Nissan’s self-driving car tested on public roads for first time, comes back in one piece

Google and others may be in the midst of developing self-driving cars but Japanese automobile giant Nissan is also making headway with work on its own such vehicle, this week taking it out on public roads in full automatic mode for the very first time.

The specially adapted Nissan Leaf, complete with its combination of lasers, radar, GPS, and cameras, was put through its paces on a highway in Kanagawa prefecture, southwest of Tokyo.

With prefecture governor Yuji Kuroiwa and Nissan vice chairman Toshiyuki Shiga on board, the company really couldn’t afford for anything to go wrong, and fortunately for the car’s high-profile passengers, as well as the entire project itself, there were no knocks, prangs, or horrific twisted-metal entanglements during its first real-world test.

Featuring Nissan’s dryly named Advanced Driver Assist System, the company’s self-driving car sped along in full automatic mode during the 2-mile (3.2km) drive, merging comfortably into traffic and changing lanes smoothly, all while maintaining a safe distance from other vehicles. The car reached speeds of 50mph (80kmh) during its outing.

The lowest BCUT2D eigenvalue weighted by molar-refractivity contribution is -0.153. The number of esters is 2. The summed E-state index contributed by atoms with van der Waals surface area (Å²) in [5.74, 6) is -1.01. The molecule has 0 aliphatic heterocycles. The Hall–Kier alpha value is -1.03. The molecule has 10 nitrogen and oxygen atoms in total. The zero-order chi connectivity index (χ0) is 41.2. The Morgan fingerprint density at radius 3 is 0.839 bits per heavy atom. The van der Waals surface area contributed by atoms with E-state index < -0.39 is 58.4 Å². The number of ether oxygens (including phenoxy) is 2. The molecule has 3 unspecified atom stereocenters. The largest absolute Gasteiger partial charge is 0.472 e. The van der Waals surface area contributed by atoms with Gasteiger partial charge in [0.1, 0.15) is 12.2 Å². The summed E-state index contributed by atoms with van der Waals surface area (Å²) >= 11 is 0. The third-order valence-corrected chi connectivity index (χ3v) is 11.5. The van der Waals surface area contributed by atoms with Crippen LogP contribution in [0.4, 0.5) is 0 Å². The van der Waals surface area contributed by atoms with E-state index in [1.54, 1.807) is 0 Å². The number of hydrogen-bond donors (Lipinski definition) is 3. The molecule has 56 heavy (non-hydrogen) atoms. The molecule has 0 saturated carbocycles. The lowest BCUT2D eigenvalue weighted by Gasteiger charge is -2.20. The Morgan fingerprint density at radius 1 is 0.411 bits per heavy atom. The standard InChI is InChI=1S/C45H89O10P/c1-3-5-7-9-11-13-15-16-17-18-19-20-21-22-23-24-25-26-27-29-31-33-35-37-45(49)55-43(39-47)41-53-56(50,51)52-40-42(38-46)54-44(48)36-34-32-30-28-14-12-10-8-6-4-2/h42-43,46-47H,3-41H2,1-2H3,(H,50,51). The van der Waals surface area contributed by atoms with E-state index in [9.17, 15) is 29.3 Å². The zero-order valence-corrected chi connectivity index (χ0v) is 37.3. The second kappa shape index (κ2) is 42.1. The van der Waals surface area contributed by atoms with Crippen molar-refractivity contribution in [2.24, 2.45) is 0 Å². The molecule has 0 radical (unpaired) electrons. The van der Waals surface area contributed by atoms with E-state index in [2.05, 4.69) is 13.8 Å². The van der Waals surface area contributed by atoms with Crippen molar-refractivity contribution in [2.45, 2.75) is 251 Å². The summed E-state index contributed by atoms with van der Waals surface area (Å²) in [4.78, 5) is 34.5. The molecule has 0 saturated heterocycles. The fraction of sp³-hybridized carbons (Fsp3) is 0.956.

nissan self-driving car“Nissan seeks a safer, more comfortable and environmentally-friendly mobile future,” Shiga said in a release, adding, “Through these tests on an expressway, we hope to further advance our technological development, with the goal of soon implementing Autonomous Drive vehicles. When starting a new project, serious effort is required to gain an understanding of all the variables involved.”

The Leaf has also been adapted with self-driving technology by a team in the UK, though the Oxford-based team’s RobotCar project has so far only managed to develop an autonomous driving experience along specific routes which the team’s technology has memorized.

This week’s successful test presumably means Nissan’s plan to have its self-driving vehicle in the nation’s car showrooms by 2020 is still on course. Results of a survey conducted last month, however, show that the Japanese car maker may need to spend as much on marketing its driverless car as it is on its development, with respondents favoring self-driving vehicles from the likes of Google and Mercedes-Benz over Nissan-made ones. Still, with seven years before it plans to start selling them, it has plenty of time to win hearts and minds.

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